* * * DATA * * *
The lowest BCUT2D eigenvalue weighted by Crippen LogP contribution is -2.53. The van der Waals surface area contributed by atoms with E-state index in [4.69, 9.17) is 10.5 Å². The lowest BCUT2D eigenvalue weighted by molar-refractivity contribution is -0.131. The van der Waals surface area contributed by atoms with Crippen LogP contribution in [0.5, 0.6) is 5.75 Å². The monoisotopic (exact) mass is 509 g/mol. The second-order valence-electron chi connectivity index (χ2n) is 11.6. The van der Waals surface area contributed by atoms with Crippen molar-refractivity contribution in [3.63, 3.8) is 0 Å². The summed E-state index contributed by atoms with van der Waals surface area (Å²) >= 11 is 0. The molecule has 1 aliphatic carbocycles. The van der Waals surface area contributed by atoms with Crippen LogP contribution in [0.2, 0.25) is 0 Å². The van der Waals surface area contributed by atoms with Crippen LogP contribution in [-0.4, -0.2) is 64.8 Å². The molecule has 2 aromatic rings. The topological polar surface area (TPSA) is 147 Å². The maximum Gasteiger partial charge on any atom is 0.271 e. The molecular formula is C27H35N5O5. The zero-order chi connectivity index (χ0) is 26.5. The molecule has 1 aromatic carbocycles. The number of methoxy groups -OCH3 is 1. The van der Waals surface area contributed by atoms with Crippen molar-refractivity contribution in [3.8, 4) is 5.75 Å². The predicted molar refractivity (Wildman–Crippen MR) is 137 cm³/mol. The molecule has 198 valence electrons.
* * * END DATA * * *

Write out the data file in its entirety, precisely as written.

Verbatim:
The lowest BCUT2D eigenvalue weighted by Crippen LogP contribution is -2.53. The van der Waals surface area contributed by atoms with E-state index in [4.69, 9.17) is 10.5 Å². The lowest BCUT2D eigenvalue weighted by molar-refractivity contribution is -0.131. The van der Waals surface area contributed by atoms with Crippen LogP contribution in [0.5, 0.6) is 5.75 Å². The monoisotopic (exact) mass is 509 g/mol. The second-order valence-electron chi connectivity index (χ2n) is 11.6. The van der Waals surface area contributed by atoms with Crippen molar-refractivity contribution in [3.63, 3.8) is 0 Å². The summed E-state index contributed by atoms with van der Waals surface area (Å²) >= 11 is 0. The molecule has 1 aliphatic carbocycles. The van der Waals surface area contributed by atoms with Crippen LogP contribution in [0.2, 0.25) is 0 Å². The van der Waals surface area contributed by atoms with Crippen LogP contribution in [-0.4, -0.2) is 64.8 Å². The molecule has 2 aromatic rings. The topological polar surface area (TPSA) is 147 Å². The maximum Gasteiger partial charge on any atom is 0.271 e. The molecular formula is C27H35N5O5. The zero-order chi connectivity index (χ0) is 26.5. The molecule has 1 aromatic carbocycles. The number of methoxy groups -OCH3 is 1. The van der Waals surface area contributed by atoms with Crippen molar-refractivity contribution in [3.8, 4) is 5.75 Å². The predicted molar refractivity (Wildman–Crippen MR) is 137 cm³/mol. The molecule has 198 valence electrons.